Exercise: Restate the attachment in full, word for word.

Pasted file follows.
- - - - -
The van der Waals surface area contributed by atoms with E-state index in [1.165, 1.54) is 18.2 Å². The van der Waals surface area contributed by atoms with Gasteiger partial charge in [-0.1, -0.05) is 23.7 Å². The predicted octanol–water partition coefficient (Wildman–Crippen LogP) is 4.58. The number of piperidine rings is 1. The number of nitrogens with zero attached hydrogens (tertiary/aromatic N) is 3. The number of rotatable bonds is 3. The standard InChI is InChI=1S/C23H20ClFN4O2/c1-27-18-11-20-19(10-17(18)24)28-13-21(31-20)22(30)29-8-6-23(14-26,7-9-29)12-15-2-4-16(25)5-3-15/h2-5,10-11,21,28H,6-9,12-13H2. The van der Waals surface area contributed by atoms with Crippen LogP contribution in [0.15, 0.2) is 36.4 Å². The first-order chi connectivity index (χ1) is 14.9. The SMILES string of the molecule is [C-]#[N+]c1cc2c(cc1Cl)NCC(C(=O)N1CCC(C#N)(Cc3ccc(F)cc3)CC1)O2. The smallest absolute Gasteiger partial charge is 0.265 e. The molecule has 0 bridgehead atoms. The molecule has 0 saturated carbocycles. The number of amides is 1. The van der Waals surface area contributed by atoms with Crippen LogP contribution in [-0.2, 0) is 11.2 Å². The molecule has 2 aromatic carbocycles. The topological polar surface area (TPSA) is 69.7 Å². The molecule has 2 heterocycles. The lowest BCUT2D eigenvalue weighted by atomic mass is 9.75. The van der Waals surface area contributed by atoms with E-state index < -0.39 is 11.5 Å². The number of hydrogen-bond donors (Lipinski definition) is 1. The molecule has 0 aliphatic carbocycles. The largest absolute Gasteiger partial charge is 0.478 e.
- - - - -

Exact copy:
The van der Waals surface area contributed by atoms with E-state index in [1.165, 1.54) is 18.2 Å². The van der Waals surface area contributed by atoms with Gasteiger partial charge in [-0.1, -0.05) is 23.7 Å². The predicted octanol–water partition coefficient (Wildman–Crippen LogP) is 4.58. The number of piperidine rings is 1. The number of nitrogens with zero attached hydrogens (tertiary/aromatic N) is 3. The number of rotatable bonds is 3. The standard InChI is InChI=1S/C23H20ClFN4O2/c1-27-18-11-20-19(10-17(18)24)28-13-21(31-20)22(30)29-8-6-23(14-26,7-9-29)12-15-2-4-16(25)5-3-15/h2-5,10-11,21,28H,6-9,12-13H2. The van der Waals surface area contributed by atoms with Crippen LogP contribution in [0.15, 0.2) is 36.4 Å². The first-order chi connectivity index (χ1) is 14.9. The SMILES string of the molecule is [C-]#[N+]c1cc2c(cc1Cl)NCC(C(=O)N1CCC(C#N)(Cc3ccc(F)cc3)CC1)O2. The smallest absolute Gasteiger partial charge is 0.265 e. The molecule has 0 bridgehead atoms. The molecule has 0 saturated carbocycles. The number of amides is 1. The van der Waals surface area contributed by atoms with Crippen LogP contribution in [-0.2, 0) is 11.2 Å². The molecule has 2 aromatic carbocycles. The topological polar surface area (TPSA) is 69.7 Å². The molecule has 2 heterocycles. The lowest BCUT2D eigenvalue weighted by atomic mass is 9.75. The van der Waals surface area contributed by atoms with E-state index < -0.39 is 11.5 Å². The number of hydrogen-bond donors (Lipinski definition) is 1. The molecule has 0 aliphatic carbocycles. The largest absolute Gasteiger partial charge is 0.478 e.